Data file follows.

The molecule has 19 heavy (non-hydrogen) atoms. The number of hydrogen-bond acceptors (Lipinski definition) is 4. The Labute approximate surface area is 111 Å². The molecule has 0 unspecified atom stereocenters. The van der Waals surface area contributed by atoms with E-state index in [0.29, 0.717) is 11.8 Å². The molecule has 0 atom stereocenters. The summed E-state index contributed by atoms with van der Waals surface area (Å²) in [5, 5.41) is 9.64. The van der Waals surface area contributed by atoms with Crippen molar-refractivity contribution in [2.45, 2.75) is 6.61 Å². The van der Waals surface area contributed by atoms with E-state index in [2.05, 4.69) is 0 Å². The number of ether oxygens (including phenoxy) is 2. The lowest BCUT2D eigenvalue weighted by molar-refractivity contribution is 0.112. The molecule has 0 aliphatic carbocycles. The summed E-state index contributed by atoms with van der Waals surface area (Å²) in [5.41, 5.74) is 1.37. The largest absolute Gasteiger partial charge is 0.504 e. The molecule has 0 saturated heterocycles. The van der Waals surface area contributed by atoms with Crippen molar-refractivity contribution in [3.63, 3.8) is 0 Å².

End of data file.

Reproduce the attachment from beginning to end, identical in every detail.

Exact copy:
The molecule has 19 heavy (non-hydrogen) atoms. The number of hydrogen-bond acceptors (Lipinski definition) is 4. The Labute approximate surface area is 111 Å². The molecule has 0 unspecified atom stereocenters. The van der Waals surface area contributed by atoms with E-state index in [0.29, 0.717) is 11.8 Å². The molecule has 0 atom stereocenters. The summed E-state index contributed by atoms with van der Waals surface area (Å²) in [5, 5.41) is 9.64. The van der Waals surface area contributed by atoms with Crippen molar-refractivity contribution in [2.45, 2.75) is 6.61 Å². The van der Waals surface area contributed by atoms with E-state index in [2.05, 4.69) is 0 Å². The number of ether oxygens (including phenoxy) is 2. The lowest BCUT2D eigenvalue weighted by molar-refractivity contribution is 0.112. The molecule has 0 aliphatic carbocycles. The summed E-state index contributed by atoms with van der Waals surface area (Å²) in [5.41, 5.74) is 1.37. The largest absolute Gasteiger partial charge is 0.504 e. The molecule has 0 saturated heterocycles. The van der Waals surface area contributed by atoms with Crippen molar-refractivity contribution in [3.63, 3.8) is 0 Å².